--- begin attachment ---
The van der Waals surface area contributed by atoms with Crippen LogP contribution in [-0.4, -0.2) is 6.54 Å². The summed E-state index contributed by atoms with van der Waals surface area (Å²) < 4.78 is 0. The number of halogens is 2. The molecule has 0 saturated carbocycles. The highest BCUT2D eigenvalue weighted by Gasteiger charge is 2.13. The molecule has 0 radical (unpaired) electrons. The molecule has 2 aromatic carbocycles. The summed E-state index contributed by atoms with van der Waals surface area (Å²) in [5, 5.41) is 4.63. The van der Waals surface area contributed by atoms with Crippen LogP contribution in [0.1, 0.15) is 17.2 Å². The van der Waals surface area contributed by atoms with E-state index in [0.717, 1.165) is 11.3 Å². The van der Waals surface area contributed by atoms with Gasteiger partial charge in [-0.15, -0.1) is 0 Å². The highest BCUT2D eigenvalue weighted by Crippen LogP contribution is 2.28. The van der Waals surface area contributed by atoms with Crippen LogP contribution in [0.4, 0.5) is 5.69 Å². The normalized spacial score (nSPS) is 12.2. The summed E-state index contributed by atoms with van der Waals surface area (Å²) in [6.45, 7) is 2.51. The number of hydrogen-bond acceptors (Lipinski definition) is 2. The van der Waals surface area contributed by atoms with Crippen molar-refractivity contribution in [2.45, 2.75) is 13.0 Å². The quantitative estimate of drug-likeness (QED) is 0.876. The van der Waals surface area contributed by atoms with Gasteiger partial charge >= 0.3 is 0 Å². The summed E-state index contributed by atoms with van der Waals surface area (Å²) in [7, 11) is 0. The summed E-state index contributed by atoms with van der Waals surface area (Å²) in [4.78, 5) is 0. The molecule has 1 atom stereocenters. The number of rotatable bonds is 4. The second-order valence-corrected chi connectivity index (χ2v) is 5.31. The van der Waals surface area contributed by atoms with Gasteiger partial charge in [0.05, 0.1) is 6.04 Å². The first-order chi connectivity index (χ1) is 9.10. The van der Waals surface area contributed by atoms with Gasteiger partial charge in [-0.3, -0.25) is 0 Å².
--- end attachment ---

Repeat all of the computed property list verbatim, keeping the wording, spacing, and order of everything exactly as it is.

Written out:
The van der Waals surface area contributed by atoms with Crippen LogP contribution in [-0.4, -0.2) is 6.54 Å². The summed E-state index contributed by atoms with van der Waals surface area (Å²) < 4.78 is 0. The number of halogens is 2. The molecule has 0 saturated carbocycles. The highest BCUT2D eigenvalue weighted by Gasteiger charge is 2.13. The molecule has 0 radical (unpaired) electrons. The molecule has 2 aromatic carbocycles. The summed E-state index contributed by atoms with van der Waals surface area (Å²) in [5, 5.41) is 4.63. The van der Waals surface area contributed by atoms with Crippen LogP contribution in [0.1, 0.15) is 17.2 Å². The van der Waals surface area contributed by atoms with E-state index in [0.717, 1.165) is 11.3 Å². The van der Waals surface area contributed by atoms with Gasteiger partial charge in [-0.15, -0.1) is 0 Å². The highest BCUT2D eigenvalue weighted by Crippen LogP contribution is 2.28. The van der Waals surface area contributed by atoms with Crippen LogP contribution in [0.4, 0.5) is 5.69 Å². The normalized spacial score (nSPS) is 12.2. The summed E-state index contributed by atoms with van der Waals surface area (Å²) in [6.45, 7) is 2.51. The number of hydrogen-bond acceptors (Lipinski definition) is 2. The van der Waals surface area contributed by atoms with Crippen molar-refractivity contribution in [2.45, 2.75) is 13.0 Å². The quantitative estimate of drug-likeness (QED) is 0.876. The van der Waals surface area contributed by atoms with Gasteiger partial charge >= 0.3 is 0 Å². The summed E-state index contributed by atoms with van der Waals surface area (Å²) in [7, 11) is 0. The summed E-state index contributed by atoms with van der Waals surface area (Å²) in [4.78, 5) is 0. The molecule has 1 atom stereocenters. The number of rotatable bonds is 4. The second-order valence-corrected chi connectivity index (χ2v) is 5.31. The van der Waals surface area contributed by atoms with Gasteiger partial charge in [0.05, 0.1) is 6.04 Å². The first-order chi connectivity index (χ1) is 9.10. The van der Waals surface area contributed by atoms with Gasteiger partial charge in [-0.3, -0.25) is 0 Å².